Both countries resolve to pursue areas of cooperation where joint expertise, resources, research capacity and combined market size can accelerate progress towards mutual goals. These include, as set out in the NYT, article by Andrew Revkin, but are not limited to:

1) Energy conservation and energy efficiency
2) Renewable energy
3) Cleaner uses of coal, and carbon capture and storage
4) Sustainable transportation, including electric vehicles
5) Modernization of the electrical grid
6) Joint research and development of clean energy technologies
7) Clean air
8 ) Clean water
9) Natural resource conservation, e.g. protection of wetlands and nature reserves
10) Combating climate change and promoting low-carbon economic growth

But Chinese officials continued to insist that major steps must first be taken by the developed countries in order to make climate change progress possible.

So we have a promising dialogue.  However, more engagement is required.

“The Architecture of Global Cooperation”

On Wednesday July 15th, Secretary of State, Hillary Clinton gave a major speech at the Council for Foreign Relations – a major foreign policy think-tank in the United States.  It was an opportune moment for a major speech on the course of American foreign policy.  President Obama had just returned from his 4th major leadership Summit since assuming the Presidency.  And as I pointed out in a recent blog post, “Speaking of Architecture – A Concluding Obama Comment at  L’Aquila” – the President began to openly comment on the current global governance structure – in particular the Gx process – in his last news conference at the G8 L’Aquila Summit in Italy.  And, Hillary herself was preparing to undertake a trip to India – a major emerging great power in the G5 constellation of powers -China, India, Brazil, South Africa and Mexico.

In her speech, Secretary Clinton, declared that the US was determined to build this, “Architecture of Global Cooperation,” which she stated required the US to, “devise the right policies and use the right tools.”  Now what is this “Architecture ofGlobal Cooperation.”  The speech provided some hints yet remains frustratingly vague.

Clinton signaled that the new American foreign policy is going to be made up of the following approaches:

  • updating and or creating new institutions for international cooperation with partners;
  • proceeding to engage those who disagree with the US – read that immediately as North Korea and Iran;
  • ‘development’ will be elevated to a major aspect of American foreign policy action;
  • the US will better integrate military and civilian action in conflict areas – read that as Iraq and Afghanistan;
  • better leveraging of key aspects of American power  – economic power and power generally – in the service of American foreign policy.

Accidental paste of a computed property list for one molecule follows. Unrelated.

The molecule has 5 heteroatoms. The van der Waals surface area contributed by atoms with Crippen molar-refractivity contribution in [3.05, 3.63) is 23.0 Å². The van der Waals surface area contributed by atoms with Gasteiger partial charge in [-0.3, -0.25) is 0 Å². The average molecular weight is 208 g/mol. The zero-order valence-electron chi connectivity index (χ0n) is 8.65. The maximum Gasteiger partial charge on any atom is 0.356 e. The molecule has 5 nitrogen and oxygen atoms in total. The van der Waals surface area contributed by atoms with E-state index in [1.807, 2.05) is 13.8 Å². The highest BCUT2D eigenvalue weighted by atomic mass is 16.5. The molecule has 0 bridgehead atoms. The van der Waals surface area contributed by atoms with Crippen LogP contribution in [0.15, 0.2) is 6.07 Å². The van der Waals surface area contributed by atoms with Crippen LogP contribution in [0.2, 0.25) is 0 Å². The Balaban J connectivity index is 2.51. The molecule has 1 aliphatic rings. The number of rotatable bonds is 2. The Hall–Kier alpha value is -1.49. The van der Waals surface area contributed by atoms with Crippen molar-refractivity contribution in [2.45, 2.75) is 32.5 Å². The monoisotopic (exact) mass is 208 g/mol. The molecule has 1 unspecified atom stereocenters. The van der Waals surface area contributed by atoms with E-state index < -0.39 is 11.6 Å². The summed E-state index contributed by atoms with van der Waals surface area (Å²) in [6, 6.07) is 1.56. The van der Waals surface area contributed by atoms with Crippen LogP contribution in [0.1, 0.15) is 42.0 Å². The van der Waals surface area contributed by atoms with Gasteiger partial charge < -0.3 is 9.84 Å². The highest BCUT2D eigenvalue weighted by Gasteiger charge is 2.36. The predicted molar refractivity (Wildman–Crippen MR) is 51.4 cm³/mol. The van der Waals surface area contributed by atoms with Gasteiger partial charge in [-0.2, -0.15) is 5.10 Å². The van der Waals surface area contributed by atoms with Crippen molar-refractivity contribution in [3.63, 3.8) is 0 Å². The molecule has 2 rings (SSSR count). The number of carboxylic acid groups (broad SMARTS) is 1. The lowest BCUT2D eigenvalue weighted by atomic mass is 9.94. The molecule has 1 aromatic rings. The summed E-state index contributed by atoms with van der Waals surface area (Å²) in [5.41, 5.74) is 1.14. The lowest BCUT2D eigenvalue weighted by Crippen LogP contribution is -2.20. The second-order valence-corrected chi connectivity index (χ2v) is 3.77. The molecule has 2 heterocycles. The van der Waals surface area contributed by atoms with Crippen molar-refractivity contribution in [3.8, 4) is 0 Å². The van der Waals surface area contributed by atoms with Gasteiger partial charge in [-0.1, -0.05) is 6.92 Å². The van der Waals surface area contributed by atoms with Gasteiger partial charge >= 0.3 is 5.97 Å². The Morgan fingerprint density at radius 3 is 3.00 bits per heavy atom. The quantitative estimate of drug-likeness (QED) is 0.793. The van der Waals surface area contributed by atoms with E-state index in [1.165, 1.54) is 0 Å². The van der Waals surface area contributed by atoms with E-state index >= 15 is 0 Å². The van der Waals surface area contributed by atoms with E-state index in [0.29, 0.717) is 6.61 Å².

It is evident that this Administration is promoting a new multilateral action – one which they see as multipartner rather than multipolar.  Officials have begun to use this phrase – multipartner in many speeches.  As Clinton sees it the multipartner approach :

“… will lead by inducing greater cooperation among a greater number of actors and reducing competition, tilting the balance away from a multi-polar world and toward a multi-partner world.”

Now the Secretary of State recognizes that not all countries will accept this approach and in some cases the coalition will remain a power coalition designed to constrain or deter adversaries.  But to the extent she can, she and the Administration will bring the right tools and policies in a principled but pragmatic approach to create a common-sense policy. Somehow, this vision seems an awful lot like working with ‘friend and foe’ to advance the global governance agenda.  Good to find the US willing to extend the cooperation agenda but unclear that the conflicts of interest – Russia, Iran, North Korea – are likely to remain unresolved.

What then of the architecture of global cooperation?  On the substance side it is evident that the Secretary of State opens the agenda up – she pointedly notes that the China-US bilateral – meeting later in the month in Washington is  both an economic and strategic security one with a key rising power. This is potentially a serious effort to engage the Chinese but a small suspicion remains that this is more of an inter agency battle with Treasury to reengage State in the economic arena.  We need to watch the meeting closely later this month.

Like President Obama, Secretary of State Clinton, acknowledges that the global and regional institutions built most formidably after the World War II are no longer adequate and they must be, “transformed and reformed.”   And like Obama, Clinton suggests – repeating Obama – what is needed are institutions that: